20 Years After Rent, Michael Greif Reinvigorates the American Musical With Dear Evan Hansen
April 29 marks twenty years since Jonathan Larson's landmark musical Rent officially opened on Broadway, a fact ever-present in the mind of original director Michael Greif. "I have a twenty-one-year-old son and a seventeen-year-old daughter, and they help me remember," he says with a laugh.
Rent helped Broadway usher in a new era of storytelling, and Greif has similarly been at the forefront of that movement. Also the director of the Pulitzer Prize-winning rock tuner Next to Normal and the perspective-bending If/Then, Greif believes his shows "examine serious contemporary emotional issues through musical theater."
His latest project continues that trend, and opening, not incidentally, just two days after Rent made its legendary mark. Dear Evan Hansen, Benj Pasek, Justin Paul, and Steven Levenson's new musical at Second Stage Theatre, is propelling the genre even further, through its rock-and-roll score and its wrenching story of a young outsider who uses a community tragedy to his deceitful advantage.
It's a complicated story, much like the other tales that Greif has brought to life onstage.
What was it that attracted you to Dear Evan Hansen?
What I really love about this material is that there's so much to sing about and there's so much to feel deeply about. And yet, at the same time, there's always a tension and undercurrent, and there's a part of your mind that's engaged. The situation is so complicated and tenuous. The foundation on which it's built is so fragile, and remains so fragile that there's always something making you reexamine what you're feeling as you're feeling it. It's that complexity and the simultaneity of those things together that I think make this very unique.
Evan Hansen, played by Ben Platt, is a classic antihero whom we know we shouldn't feel bad for, and yet we feel an immense amount of sympathy for him? How did you, the writers, and Ben Platt manage to subvert expectations like that?
The writers have been so careful and so precise about how he becomes further and further ensnared. There's an extraordinary emotional credibility to how he digs himself deeper and deeper in. That's been very carefully examined over a lot of readings, and a workshop, and a production in order to get to this fine, fine place. And of course, Ben has been a part of every reading we've done of the show. His emotional truth meter has always been very helpful in guiding the writers, as well.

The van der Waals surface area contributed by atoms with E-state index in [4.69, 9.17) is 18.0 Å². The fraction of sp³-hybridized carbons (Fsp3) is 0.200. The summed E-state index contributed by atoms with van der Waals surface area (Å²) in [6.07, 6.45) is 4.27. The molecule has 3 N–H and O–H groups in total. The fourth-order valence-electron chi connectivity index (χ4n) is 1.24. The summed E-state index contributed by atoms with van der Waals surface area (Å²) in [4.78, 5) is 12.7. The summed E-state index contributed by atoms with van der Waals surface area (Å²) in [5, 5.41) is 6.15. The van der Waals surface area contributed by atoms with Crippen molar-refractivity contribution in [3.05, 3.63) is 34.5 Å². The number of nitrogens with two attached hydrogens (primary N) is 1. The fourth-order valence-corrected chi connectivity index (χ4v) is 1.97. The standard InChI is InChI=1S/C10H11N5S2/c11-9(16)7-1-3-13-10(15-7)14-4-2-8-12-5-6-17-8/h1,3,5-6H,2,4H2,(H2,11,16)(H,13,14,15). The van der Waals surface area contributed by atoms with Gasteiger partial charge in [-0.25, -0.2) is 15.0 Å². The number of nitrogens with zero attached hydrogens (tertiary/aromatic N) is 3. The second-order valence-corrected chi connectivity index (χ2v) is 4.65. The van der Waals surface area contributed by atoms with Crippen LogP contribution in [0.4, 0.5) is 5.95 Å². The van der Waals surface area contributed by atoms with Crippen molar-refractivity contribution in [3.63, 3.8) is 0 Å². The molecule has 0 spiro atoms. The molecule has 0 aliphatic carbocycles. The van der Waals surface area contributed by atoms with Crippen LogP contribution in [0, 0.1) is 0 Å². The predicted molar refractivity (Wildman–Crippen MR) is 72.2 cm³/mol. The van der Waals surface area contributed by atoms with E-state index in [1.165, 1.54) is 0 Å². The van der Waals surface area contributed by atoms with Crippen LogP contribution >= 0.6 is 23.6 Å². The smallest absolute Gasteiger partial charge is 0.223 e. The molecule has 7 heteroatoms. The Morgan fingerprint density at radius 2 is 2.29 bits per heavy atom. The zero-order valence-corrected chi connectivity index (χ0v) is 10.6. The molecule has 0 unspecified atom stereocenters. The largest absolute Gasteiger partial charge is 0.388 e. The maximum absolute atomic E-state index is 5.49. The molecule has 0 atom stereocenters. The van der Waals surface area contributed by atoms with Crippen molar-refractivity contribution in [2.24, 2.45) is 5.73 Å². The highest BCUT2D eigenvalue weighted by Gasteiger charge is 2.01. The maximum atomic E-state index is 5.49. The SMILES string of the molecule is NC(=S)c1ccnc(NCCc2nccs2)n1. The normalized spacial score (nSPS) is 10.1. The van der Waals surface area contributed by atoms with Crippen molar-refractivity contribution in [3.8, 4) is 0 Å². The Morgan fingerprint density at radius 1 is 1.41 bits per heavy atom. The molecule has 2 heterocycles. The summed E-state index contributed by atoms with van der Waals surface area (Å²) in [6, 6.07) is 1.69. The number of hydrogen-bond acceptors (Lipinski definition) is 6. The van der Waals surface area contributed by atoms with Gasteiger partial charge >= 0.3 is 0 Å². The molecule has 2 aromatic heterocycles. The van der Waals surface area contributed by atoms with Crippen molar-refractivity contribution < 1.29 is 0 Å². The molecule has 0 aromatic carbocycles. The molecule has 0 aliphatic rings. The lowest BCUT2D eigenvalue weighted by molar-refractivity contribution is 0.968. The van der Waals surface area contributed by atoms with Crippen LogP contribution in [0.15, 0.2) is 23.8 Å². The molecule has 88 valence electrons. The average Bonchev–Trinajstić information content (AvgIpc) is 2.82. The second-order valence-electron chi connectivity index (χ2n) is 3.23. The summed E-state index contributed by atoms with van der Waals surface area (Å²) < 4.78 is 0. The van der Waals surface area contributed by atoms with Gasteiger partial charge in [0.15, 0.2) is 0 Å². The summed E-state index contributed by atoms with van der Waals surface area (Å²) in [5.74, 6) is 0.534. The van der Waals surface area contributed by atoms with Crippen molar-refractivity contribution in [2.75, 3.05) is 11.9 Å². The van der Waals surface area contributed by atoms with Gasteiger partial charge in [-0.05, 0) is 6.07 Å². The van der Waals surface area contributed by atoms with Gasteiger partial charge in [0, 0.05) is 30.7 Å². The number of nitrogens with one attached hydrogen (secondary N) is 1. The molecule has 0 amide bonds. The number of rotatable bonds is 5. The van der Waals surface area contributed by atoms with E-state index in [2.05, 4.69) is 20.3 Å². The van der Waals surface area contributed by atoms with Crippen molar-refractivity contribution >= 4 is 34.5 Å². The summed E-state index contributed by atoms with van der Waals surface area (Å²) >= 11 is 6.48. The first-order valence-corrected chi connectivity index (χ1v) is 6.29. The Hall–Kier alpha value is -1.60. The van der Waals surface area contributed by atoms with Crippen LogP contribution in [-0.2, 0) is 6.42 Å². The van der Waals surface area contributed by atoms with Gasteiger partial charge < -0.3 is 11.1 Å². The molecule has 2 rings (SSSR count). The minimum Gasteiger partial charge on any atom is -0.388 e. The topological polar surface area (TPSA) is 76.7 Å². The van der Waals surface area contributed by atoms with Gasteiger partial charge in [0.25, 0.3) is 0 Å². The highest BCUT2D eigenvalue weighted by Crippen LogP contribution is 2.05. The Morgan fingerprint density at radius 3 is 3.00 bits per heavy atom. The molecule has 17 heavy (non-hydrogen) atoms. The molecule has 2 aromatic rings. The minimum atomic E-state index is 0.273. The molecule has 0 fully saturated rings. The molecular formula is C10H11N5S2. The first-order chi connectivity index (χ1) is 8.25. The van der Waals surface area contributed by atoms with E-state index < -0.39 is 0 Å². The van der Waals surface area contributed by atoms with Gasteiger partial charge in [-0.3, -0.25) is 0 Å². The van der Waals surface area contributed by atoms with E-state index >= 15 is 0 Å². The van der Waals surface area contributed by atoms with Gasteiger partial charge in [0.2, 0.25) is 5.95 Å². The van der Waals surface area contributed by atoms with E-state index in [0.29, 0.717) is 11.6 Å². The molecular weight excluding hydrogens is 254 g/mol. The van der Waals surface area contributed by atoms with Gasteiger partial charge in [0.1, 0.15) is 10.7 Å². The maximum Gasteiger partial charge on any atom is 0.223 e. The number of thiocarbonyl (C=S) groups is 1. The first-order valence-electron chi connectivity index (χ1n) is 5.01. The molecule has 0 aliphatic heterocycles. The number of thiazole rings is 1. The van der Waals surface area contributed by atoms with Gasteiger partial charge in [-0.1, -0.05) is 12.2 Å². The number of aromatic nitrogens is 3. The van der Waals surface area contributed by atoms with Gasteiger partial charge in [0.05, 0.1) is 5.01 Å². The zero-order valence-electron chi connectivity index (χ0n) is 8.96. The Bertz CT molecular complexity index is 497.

As a director, how do you pull such emotional nakedness and honesty out of your cast?
It's a lot about giving permission more than it is about pulling out. It's allowing the actors to work with each other and on each other, and a lot of those things that happen, happen because of what they're doing to one another. It's a matter of creating an environment in which there's permission to investigate those extreme places. Because the material is so good, it's so easy to give it everything. It doesn't ask you to ignore certain things or make up certain things. Everything you need to play is right there, in the extraordinary book and extraordinary music and lyrics.
Rent started a cultural conversation about what contemporary musical theater could be, and your other shows have furthered that discussion. What is it like to be there shepherding this kind of discussion firsthand?
I'm certainly happy that that conversation exists. I think that Rent, at a particular moment in the nineties, really blew the door open, or blew it open again, to be able to examine some very real emotional, contemporary issues. Certainly musicals had done that before, A Chorus Line and Hair, but I think Rent came along at a moment when we were all really ready and really needed for that musical theater door to be flung open again. I'm very happy that we can continue to examine serious contemporary emotional issues through musical theater.
What's your favorite memory of working on Rent?
I have many, of course. It was a really incredibly special day in our rehearsal period when…Jonathan went away for about two days of rehearsal, which was very unusual. He was very much a presence in all of our rehearsals. At some point…he went away because it was very clear that we still were in need of a really great duet for Maureen and Joanne.
He came in and first played "Take Me or Leave Me" for me and [musical director] Tim Weil, and then shared it with Fredi [Walker-Browne] and Idina [Menzel]. It's a great, great song, and it's the last song he wrote for Rent.
Hearing that song for the first time and getting to share it with the company and staging it in that same afternoon, I guess, certainly was among my greatest Rent memories. It was the very last song he wrote, and you can only imagine what revisions would have happened to that score and what other great musicals he would have written.